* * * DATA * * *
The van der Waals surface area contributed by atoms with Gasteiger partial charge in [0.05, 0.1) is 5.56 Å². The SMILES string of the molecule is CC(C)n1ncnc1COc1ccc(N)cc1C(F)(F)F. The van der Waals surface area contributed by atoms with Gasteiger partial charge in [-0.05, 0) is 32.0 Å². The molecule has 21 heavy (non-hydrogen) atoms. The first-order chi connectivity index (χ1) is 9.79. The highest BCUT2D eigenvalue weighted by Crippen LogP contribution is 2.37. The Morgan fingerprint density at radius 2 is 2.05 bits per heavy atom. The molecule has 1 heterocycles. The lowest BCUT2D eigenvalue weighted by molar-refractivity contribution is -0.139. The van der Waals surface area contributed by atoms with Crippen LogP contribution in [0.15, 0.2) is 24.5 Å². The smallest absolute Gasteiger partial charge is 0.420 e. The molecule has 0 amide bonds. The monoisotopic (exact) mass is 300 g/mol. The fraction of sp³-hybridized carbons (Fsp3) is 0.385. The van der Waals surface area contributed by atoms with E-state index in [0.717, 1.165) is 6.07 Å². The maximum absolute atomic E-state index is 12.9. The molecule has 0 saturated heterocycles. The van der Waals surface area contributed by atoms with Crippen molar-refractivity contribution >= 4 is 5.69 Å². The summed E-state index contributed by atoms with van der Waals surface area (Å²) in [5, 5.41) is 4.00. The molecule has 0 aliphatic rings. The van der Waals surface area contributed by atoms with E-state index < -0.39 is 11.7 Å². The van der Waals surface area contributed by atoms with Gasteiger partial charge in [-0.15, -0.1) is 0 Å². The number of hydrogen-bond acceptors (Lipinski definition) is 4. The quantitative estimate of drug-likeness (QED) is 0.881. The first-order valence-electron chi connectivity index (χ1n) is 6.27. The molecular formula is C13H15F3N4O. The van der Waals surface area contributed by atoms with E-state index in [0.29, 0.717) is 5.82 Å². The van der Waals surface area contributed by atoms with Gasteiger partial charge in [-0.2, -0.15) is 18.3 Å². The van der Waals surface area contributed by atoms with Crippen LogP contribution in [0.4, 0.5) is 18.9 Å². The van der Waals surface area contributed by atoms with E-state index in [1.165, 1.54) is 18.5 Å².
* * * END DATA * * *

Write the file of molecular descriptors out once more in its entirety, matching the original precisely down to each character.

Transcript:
The van der Waals surface area contributed by atoms with Gasteiger partial charge in [0.05, 0.1) is 5.56 Å². The SMILES string of the molecule is CC(C)n1ncnc1COc1ccc(N)cc1C(F)(F)F. The van der Waals surface area contributed by atoms with Gasteiger partial charge in [-0.05, 0) is 32.0 Å². The molecule has 21 heavy (non-hydrogen) atoms. The first-order chi connectivity index (χ1) is 9.79. The highest BCUT2D eigenvalue weighted by Crippen LogP contribution is 2.37. The Morgan fingerprint density at radius 2 is 2.05 bits per heavy atom. The molecule has 1 heterocycles. The lowest BCUT2D eigenvalue weighted by molar-refractivity contribution is -0.139. The van der Waals surface area contributed by atoms with Crippen LogP contribution in [0.15, 0.2) is 24.5 Å². The smallest absolute Gasteiger partial charge is 0.420 e. The molecule has 0 amide bonds. The monoisotopic (exact) mass is 300 g/mol. The fraction of sp³-hybridized carbons (Fsp3) is 0.385. The van der Waals surface area contributed by atoms with E-state index in [0.717, 1.165) is 6.07 Å². The maximum absolute atomic E-state index is 12.9. The molecule has 0 saturated heterocycles. The van der Waals surface area contributed by atoms with Crippen molar-refractivity contribution >= 4 is 5.69 Å². The summed E-state index contributed by atoms with van der Waals surface area (Å²) in [5, 5.41) is 4.00. The molecule has 0 aliphatic rings. The van der Waals surface area contributed by atoms with E-state index < -0.39 is 11.7 Å². The van der Waals surface area contributed by atoms with Gasteiger partial charge in [-0.15, -0.1) is 0 Å². The number of hydrogen-bond acceptors (Lipinski definition) is 4. The quantitative estimate of drug-likeness (QED) is 0.881. The first-order valence-electron chi connectivity index (χ1n) is 6.27. The molecular formula is C13H15F3N4O. The van der Waals surface area contributed by atoms with E-state index in [0.29, 0.717) is 5.82 Å². The van der Waals surface area contributed by atoms with Gasteiger partial charge in [-0.2, -0.15) is 18.3 Å². The van der Waals surface area contributed by atoms with Crippen LogP contribution in [0.4, 0.5) is 18.9 Å². The van der Waals surface area contributed by atoms with E-state index in [1.165, 1.54) is 18.5 Å².